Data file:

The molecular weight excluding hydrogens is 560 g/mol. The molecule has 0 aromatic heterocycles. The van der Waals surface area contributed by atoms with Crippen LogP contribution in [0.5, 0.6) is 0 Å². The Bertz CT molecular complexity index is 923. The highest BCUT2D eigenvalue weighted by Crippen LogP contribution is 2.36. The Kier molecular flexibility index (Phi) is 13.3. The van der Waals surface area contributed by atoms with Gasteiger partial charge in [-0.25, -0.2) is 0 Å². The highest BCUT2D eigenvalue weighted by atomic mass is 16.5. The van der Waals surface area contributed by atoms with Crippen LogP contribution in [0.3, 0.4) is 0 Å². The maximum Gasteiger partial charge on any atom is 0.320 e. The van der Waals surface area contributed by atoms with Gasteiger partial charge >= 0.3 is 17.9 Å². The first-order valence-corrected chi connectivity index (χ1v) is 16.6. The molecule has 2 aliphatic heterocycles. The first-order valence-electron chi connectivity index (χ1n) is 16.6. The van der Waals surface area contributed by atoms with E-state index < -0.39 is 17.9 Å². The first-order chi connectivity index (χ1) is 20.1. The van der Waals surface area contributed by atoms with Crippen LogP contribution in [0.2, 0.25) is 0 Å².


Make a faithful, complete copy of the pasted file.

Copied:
The molecular weight excluding hydrogens is 560 g/mol. The molecule has 0 aromatic heterocycles. The van der Waals surface area contributed by atoms with Crippen LogP contribution in [0.5, 0.6) is 0 Å². The Bertz CT molecular complexity index is 923. The highest BCUT2D eigenvalue weighted by Crippen LogP contribution is 2.36. The Kier molecular flexibility index (Phi) is 13.3. The van der Waals surface area contributed by atoms with Gasteiger partial charge in [-0.25, -0.2) is 0 Å². The highest BCUT2D eigenvalue weighted by atomic mass is 16.5. The van der Waals surface area contributed by atoms with Crippen LogP contribution in [0.3, 0.4) is 0 Å². The maximum Gasteiger partial charge on any atom is 0.320 e. The van der Waals surface area contributed by atoms with Gasteiger partial charge >= 0.3 is 17.9 Å². The first-order valence-corrected chi connectivity index (χ1v) is 16.6. The molecule has 2 aliphatic heterocycles. The first-order valence-electron chi connectivity index (χ1n) is 16.6. The van der Waals surface area contributed by atoms with E-state index < -0.39 is 17.9 Å². The first-order chi connectivity index (χ1) is 20.1. The van der Waals surface area contributed by atoms with Crippen LogP contribution in [0.2, 0.25) is 0 Å².